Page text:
- What do you consider some of the factors that could be improved for a better environment for local social enterprises?
Other countries are developing special forms of registration for social enterprises (e.g. CIC in the UK and B Corp in the US). A special form of registration would help raise awareness and create a better environment for local social enterprises. Currently, most people assume that a company registered as a Private Limited is profit driven and a company registered as a Guarantee Limited receives donor aid.
It would also be helpful to have preferential services and investment funds for social enterprises. This is something that many groups are currently working on (e.g. Lanka Social Ventures, Social Enterprise Lanka, Lanka Impact Investment Network).
- What do you consider the impact of Good Market on local communities?
Since most producer groups that sell through the Good Market have fewer than 50 members, I’m not sure that we’ve had impact on geographical communities. There has certainly been impact on interest-based communities. There are frequent meetings between people working on similar issues (disability awareness, organic agriculture, etc.)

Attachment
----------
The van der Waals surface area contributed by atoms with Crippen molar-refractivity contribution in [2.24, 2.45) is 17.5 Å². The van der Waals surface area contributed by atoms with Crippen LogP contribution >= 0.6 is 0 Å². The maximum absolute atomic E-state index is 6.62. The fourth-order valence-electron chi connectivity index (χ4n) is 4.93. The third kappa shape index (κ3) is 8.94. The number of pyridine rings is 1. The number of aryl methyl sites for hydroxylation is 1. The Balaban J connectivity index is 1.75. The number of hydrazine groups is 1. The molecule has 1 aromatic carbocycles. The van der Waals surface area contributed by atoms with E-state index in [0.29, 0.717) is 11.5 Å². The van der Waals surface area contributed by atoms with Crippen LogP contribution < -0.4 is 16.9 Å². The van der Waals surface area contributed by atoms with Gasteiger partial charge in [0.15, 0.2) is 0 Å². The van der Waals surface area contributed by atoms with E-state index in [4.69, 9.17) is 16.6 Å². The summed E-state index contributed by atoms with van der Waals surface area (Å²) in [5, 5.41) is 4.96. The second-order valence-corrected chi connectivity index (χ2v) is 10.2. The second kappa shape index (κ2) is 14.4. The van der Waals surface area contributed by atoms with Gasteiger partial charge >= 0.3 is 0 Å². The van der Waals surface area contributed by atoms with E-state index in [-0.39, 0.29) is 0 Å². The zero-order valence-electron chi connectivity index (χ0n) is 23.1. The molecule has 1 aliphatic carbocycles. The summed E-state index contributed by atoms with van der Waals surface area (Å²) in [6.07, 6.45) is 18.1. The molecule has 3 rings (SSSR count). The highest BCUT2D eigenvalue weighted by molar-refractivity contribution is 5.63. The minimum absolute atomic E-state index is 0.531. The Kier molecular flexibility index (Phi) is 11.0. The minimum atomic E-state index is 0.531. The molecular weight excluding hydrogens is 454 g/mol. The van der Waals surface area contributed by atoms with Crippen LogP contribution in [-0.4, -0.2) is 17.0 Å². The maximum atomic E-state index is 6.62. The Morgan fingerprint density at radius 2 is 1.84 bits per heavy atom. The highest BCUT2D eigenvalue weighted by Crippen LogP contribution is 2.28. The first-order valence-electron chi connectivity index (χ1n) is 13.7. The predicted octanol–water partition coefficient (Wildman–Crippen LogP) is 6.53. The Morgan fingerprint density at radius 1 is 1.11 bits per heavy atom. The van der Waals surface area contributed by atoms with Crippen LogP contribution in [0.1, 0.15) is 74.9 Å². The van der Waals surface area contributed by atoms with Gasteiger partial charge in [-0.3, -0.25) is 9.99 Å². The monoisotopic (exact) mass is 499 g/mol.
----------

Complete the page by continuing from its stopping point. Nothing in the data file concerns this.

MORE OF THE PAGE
- I understand that socialenterprise.lk is another initiative of yours. Please briefly describe what the site aims to do.
Social Enterprise Lanka (socialenterprise.lk) was started by Eranda Ginige. His goal is to build the social enterprise sector in Sri Lanka. While not all Good Market vendors are social enterprises, we feel those who are deserve special recognition and support, and we’ve been linking them with Social Enterprise Lanka. We are very excited about this initiative.
- To wrap up this interview, do share one of your favourite quotes or verse that inspires you whenever you are in need of a pick-me-up or some inspiration.
Grant me the serenity to accept the things I cannot change, courage to change the things I can, and wisdom to know the difference.
[Photo credits: Dr. Amanda Kiessel]